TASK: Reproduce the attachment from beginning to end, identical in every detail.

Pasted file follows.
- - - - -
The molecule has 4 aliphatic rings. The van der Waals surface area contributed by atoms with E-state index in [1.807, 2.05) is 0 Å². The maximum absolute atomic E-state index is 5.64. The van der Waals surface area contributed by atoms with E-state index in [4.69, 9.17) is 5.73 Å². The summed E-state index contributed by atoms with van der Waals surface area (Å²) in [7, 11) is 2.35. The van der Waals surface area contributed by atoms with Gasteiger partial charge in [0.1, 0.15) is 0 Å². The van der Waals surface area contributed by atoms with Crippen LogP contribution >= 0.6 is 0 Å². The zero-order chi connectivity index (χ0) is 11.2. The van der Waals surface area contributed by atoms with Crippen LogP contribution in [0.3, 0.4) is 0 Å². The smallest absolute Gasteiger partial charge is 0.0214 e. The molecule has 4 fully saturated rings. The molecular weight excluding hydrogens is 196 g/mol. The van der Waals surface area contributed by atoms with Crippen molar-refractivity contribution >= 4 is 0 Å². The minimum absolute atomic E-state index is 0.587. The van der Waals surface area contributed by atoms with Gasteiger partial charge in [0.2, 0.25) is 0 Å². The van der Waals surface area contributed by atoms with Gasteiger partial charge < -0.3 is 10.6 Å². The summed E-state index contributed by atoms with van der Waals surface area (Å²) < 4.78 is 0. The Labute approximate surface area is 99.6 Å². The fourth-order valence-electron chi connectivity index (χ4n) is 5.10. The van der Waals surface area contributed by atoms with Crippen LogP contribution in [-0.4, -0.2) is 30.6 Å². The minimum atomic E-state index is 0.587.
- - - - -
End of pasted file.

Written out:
The molecule has 4 aliphatic rings. The van der Waals surface area contributed by atoms with E-state index in [1.807, 2.05) is 0 Å². The maximum absolute atomic E-state index is 5.64. The van der Waals surface area contributed by atoms with E-state index in [4.69, 9.17) is 5.73 Å². The summed E-state index contributed by atoms with van der Waals surface area (Å²) in [7, 11) is 2.35. The van der Waals surface area contributed by atoms with Gasteiger partial charge in [0.1, 0.15) is 0 Å². The van der Waals surface area contributed by atoms with Crippen LogP contribution >= 0.6 is 0 Å². The zero-order chi connectivity index (χ0) is 11.2. The van der Waals surface area contributed by atoms with Crippen LogP contribution in [0.3, 0.4) is 0 Å². The smallest absolute Gasteiger partial charge is 0.0214 e. The molecule has 4 fully saturated rings. The molecular weight excluding hydrogens is 196 g/mol. The van der Waals surface area contributed by atoms with Crippen molar-refractivity contribution >= 4 is 0 Å². The minimum absolute atomic E-state index is 0.587. The van der Waals surface area contributed by atoms with Gasteiger partial charge in [0.2, 0.25) is 0 Å². The van der Waals surface area contributed by atoms with Gasteiger partial charge < -0.3 is 10.6 Å². The summed E-state index contributed by atoms with van der Waals surface area (Å²) < 4.78 is 0. The Labute approximate surface area is 99.6 Å². The fourth-order valence-electron chi connectivity index (χ4n) is 5.10. The van der Waals surface area contributed by atoms with Crippen LogP contribution in [-0.4, -0.2) is 30.6 Å². The minimum atomic E-state index is 0.587.